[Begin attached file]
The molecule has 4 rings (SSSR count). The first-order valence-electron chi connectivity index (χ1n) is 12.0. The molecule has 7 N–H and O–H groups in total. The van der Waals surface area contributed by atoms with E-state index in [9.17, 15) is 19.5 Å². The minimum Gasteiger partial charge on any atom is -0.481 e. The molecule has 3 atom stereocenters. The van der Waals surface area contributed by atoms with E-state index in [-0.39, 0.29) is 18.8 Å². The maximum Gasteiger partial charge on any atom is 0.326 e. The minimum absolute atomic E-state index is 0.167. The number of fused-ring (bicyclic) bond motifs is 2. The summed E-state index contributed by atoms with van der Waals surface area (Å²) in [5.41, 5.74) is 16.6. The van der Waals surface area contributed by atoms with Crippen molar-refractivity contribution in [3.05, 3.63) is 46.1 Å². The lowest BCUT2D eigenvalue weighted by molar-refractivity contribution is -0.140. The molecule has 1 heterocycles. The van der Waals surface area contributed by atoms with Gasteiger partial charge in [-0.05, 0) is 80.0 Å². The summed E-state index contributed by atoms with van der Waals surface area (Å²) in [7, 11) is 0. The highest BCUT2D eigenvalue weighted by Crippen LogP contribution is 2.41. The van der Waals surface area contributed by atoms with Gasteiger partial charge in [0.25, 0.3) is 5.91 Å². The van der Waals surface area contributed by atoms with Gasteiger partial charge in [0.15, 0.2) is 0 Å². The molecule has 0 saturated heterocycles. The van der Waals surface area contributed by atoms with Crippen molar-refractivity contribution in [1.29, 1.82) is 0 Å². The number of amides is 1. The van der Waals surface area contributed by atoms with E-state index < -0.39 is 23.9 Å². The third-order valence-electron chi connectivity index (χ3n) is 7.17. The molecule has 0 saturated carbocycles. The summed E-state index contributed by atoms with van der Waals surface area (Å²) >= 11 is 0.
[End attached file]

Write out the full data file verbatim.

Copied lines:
The molecule has 4 rings (SSSR count). The first-order valence-electron chi connectivity index (χ1n) is 12.0. The molecule has 7 N–H and O–H groups in total. The van der Waals surface area contributed by atoms with E-state index in [9.17, 15) is 19.5 Å². The minimum Gasteiger partial charge on any atom is -0.481 e. The molecule has 3 atom stereocenters. The van der Waals surface area contributed by atoms with E-state index in [-0.39, 0.29) is 18.8 Å². The maximum Gasteiger partial charge on any atom is 0.326 e. The minimum absolute atomic E-state index is 0.167. The number of fused-ring (bicyclic) bond motifs is 2. The summed E-state index contributed by atoms with van der Waals surface area (Å²) in [5.41, 5.74) is 16.6. The van der Waals surface area contributed by atoms with Crippen molar-refractivity contribution in [3.05, 3.63) is 46.1 Å². The lowest BCUT2D eigenvalue weighted by molar-refractivity contribution is -0.140. The molecule has 1 heterocycles. The van der Waals surface area contributed by atoms with Gasteiger partial charge in [-0.05, 0) is 80.0 Å². The summed E-state index contributed by atoms with van der Waals surface area (Å²) in [7, 11) is 0. The highest BCUT2D eigenvalue weighted by Crippen LogP contribution is 2.41. The van der Waals surface area contributed by atoms with Gasteiger partial charge in [0.25, 0.3) is 5.91 Å². The van der Waals surface area contributed by atoms with Gasteiger partial charge in [0.15, 0.2) is 0 Å². The molecule has 0 saturated heterocycles. The van der Waals surface area contributed by atoms with Crippen molar-refractivity contribution in [1.29, 1.82) is 0 Å². The number of amides is 1. The van der Waals surface area contributed by atoms with E-state index < -0.39 is 23.9 Å². The third-order valence-electron chi connectivity index (χ3n) is 7.17. The molecule has 0 saturated carbocycles. The summed E-state index contributed by atoms with van der Waals surface area (Å²) >= 11 is 0.